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Do you know Sprint iPhone 4s is 4G


coloradosprings
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Last May I decided to travel to London so I called sprint to Unlock my iPhone 4S (international) they didn't mind. So I bought Vodafone sim card from London and I start using it over there (3G) only.

 

When I went back to the states I left Vodafone in my phone honestly I didn't find anything to take the sim card out so I can use sprint. so I took a bus from Chicago to Milwaukee then I noticed my iPhone roaming with ATT with (4G) and I did download test it was between 4-5 mg.

 

So the GSM part of Sprint iPhone support 4G for sure, So I decided to try it again, I bought GEVEY Ultra S to unlock it, you need to jailbreak it so you can unlock it,

 

It works great with AT&T 4G speed!

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It works with hspa+ I believe, which is att and tmobile 4g. Although att is switching to lte now as their official 4g.

The iPhone doesn't support AWS bands(which TMO's 3G/4G is build on), but some areas are becoming compatible with the iPhone since they started deploying 3G/4G on iPhone-supported bands.

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Nope. By no universally accepted standard is any iPhone "4G." The iPhone 4S supports W-CDMA Release 5, Category 10 -- HSPA 14. That is not even HSPA+ 21 or 42, which some call "4G" but I do not. "4G" is fourth generation, and that means an OFDM airlink plus a full IP core. Data speed capability is not the measure of the generation of a wireless network.

 

For a parallel, you can bolt a jet engine onto a Ford Pinto and make it nearly as fast as a jet. But that does not make a Pinto a jet.

 

AJ

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Nope. By no universally accepted standard is any iPhone "4G." The iPhone 4S supports W-CDMA Release 5, Category 10 -- HSPA 14. That is not even HSPA+ 21 or 42, which some call "4G" but I do not. "4G" is fourth generation, and that means an OFDM airlink plus a full IP core. Data speed capability is not the measure of the generation of a wireless network.

 

For a parallel, you can bolt a jet engine onto a Ford Pinto and make it nearly as fast as a jet. But that does not make a Pinto a jet.

 

AJ

 

I'd never heard those specific definitions attributed to 4G before either, I don't think anything in IMT-Advanced requires OFDM and even the connection between IMT-Advanced and the term "4G" is a bit tenuous.

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Last May I decided to travel to London so I called sprint to Unlock my iPhone 4S (international) they didn't mind. So I bought Vodafone sim card from London and I start using it over there (3G) only.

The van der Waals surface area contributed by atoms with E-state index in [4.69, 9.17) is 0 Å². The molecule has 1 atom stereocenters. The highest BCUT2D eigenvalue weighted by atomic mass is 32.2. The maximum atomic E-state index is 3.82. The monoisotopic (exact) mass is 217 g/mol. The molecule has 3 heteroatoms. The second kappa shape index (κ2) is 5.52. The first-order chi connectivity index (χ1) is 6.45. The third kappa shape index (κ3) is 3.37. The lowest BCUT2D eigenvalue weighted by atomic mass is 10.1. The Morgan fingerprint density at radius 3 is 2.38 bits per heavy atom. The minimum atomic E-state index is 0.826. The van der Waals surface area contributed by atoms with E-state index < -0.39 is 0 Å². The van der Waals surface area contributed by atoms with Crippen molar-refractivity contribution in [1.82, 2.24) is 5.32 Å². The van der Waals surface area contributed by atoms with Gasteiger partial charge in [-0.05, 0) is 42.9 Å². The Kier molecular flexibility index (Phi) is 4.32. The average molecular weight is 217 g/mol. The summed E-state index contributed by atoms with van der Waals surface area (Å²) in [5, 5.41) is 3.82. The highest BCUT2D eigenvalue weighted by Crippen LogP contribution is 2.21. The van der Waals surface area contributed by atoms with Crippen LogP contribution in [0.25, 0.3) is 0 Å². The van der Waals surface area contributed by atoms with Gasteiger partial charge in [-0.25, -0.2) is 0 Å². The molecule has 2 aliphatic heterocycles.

When I went back to the states I left Vodafone in my phone honestly I didn't find anything to take the sim card out so I can use sprint. so I took a bus from Chicago to Milwaukee then I noticed my iPhone roaming with ATT with (4G) and I did download test it was between 4-5 mg.

 

So the GSM part of Sprint iPhone support 4G for sure, So I decided to try it again, I bought GEVEY Ultra S to unlock it, you need to jailbreak it so you can unlock it,

 

It works great with AT&T 4G speed!

 

Apple released a software upgrade that literally just turned a 3G icon into a 4G icon so people could say "wow my phone has 4G on AT&T".

 

Nothing actually changed except the little icon. As WiWavelength has just explained, it's not "4G".

 

The biggest issue with AT&T's HPSA network is that the speeds are extremely variable depending on how loaded an area is.

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Apple did this because AT&T leaned on them to do so...and it's annoying that I have to explain to people that the iPhone 4S cannot do actual 4G, no matter what that icon says. As WiWavelength said, the fastest the phone can do is HSPA 14.4 (not H+), which will get you some good download and upload speeds, sure, but 'tain't 4G.

 

What's funny is that a good friend of mine has a 4S here in Fredericksburg, which AT&T shows on their coverage map as 3G (I think due to lack of backhaul; I believe the air interface is H+ but it doesn't matter much because speeds top out at a couple Mbps). He gets the 4G icon on is 4S. If I had an iPad running on AT&T, I wouldn't get the 4G icon on the exact same network...but hey, AT&T is compensating...for a small LTE network :P

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Apple did this because AT&T leaned on them to do so...and it's annoying that I have to explain to people that the iPhone 4S cannot do actual 4G, no matter what that icon says. As WiWavelength said, the fastest the phone can do is HSPA 14.4 (not H+), which will get you some good download and upload speeds, sure, but 'tain't 4G.

 

What's funny is that a good friend of mine has a 4S here in Fredericksburg, which AT&T shows on their coverage map as 3G (I think due to lack of backhaul; I believe the air interface is H+ but it doesn't matter much because speeds top out at a couple Mbps). He gets the 4G icon on is 4S. If I had an iPad running on AT&T, I wouldn't get the 4G icon on the exact same network...but hey, AT&T is compensating...for a small LTE network

 

If it can do 14.4 mbps then that means it's doing 15/16 codes which means it falls under the HSPA+ revision of the specification. Realistically the only difference between that and the 21 mbps speeds are the use of 64QAM and more aggressive error correction, which is only going to be a factor typically at 1/3 cell radius or less.

 

Remember that what people had been calling "real" 4G up until about 18 months ago needed 128QAM in 60+ MHz and nearly no error correction. Nothing currently deploying is even half way to the older more strict usage of the term.

 

 

 

Sent from my Nexus 7 using Tapatalk 2

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